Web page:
Past REU summer (2012) project as graduate advisor

REU Students at SMB 2012 Picture taken at the poster session at the annual Society for Mathematical Biology conference in Knoxville, TN, July 2012.

Working under the direction of Dr. Mette Olufsen and Dr. Adam Mahdi I helped advise four undergraduate students on work relating to cardiovascular regulation. In particular, we worked to first recreate a model of baroreceptor behavior developed by Dr. Mahdi, and then expand it to include heart rate dynamics. This work is currently ongoing with the Virtual Rat Project.

Other research interests

Antimicrobial Resistance in Agriculture: NSF-GRFP Honorable Mention

The emergence of antimicrobial resistance in human pathogens presents a worldwide threat to public health. Specifically, agricultural antimicrobial use is of concern because antimicrobial drugs are often pre-emptively given to healthy animals, including swine, and it has been estimated that this represents as much as 70% of US antimicrobial usage. I proposed modeling antimicrobial resistance and subsequent crossover to human populations from swine farms using both stochastic models and differential equation models. Although some preparatory work was completed, without NSF funding, my work on this project quickly waned.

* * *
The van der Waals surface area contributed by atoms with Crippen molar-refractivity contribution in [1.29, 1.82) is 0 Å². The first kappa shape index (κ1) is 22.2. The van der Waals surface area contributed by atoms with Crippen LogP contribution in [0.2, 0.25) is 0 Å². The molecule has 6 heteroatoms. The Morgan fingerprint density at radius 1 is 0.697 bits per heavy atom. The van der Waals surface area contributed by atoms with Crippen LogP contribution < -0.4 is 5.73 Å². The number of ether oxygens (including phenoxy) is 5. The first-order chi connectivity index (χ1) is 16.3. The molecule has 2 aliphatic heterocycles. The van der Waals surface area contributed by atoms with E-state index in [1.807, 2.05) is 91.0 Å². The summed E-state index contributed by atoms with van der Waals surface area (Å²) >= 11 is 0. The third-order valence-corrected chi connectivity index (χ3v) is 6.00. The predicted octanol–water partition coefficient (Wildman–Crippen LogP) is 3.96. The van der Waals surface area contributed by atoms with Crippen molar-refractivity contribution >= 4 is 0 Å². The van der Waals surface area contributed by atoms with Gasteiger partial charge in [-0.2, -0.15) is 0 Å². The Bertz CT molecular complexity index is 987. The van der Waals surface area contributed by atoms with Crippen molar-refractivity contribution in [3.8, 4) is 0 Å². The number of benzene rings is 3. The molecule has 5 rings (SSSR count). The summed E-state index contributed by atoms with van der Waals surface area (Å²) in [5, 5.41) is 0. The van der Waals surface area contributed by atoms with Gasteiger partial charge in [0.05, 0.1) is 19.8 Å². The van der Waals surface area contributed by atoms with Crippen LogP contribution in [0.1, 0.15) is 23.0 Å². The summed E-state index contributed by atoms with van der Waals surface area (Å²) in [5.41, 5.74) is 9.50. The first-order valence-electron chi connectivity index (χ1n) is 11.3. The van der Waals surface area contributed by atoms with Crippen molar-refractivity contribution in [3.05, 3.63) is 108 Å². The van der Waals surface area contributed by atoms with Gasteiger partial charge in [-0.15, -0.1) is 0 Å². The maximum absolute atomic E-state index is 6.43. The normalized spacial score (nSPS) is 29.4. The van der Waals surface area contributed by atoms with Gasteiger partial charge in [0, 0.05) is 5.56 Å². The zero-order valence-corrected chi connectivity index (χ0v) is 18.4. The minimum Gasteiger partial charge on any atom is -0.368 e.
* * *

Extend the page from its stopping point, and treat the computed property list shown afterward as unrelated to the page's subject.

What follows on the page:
Understanding the dynamics of HIV/AIDS

With Dr. Georgiy Bobashev and others, we studied HIV discordant couples in order to predict seroconversion (going from, in this case, HIV negative to HIV positive). Discordant couples are couples where one member has HIV and the other does not and, in our case, they continue to have unprotected sex. This was primarily a statistical endeavor.

Spatially explicit model of Barley Yellow Dwarf Virus

Flow diagram of two strain model Disease spread on ring lattice

My REG experience during the summer of 2011 focused on modeling spatially explicit infectious disease dynamics of a plant disease, Barley yellow dwarf virus, by simulation of a contact process on a ring lattice. I worked with Dr. Kevin Gross (Statistics and Biology) and Dr. Alun Lloyd (Mathematics). Results were shared at the Graduate School Research Symposium, March 20, 2012, McKimmon Center, NCSU.

Rare host effects on host-affiliate dynamics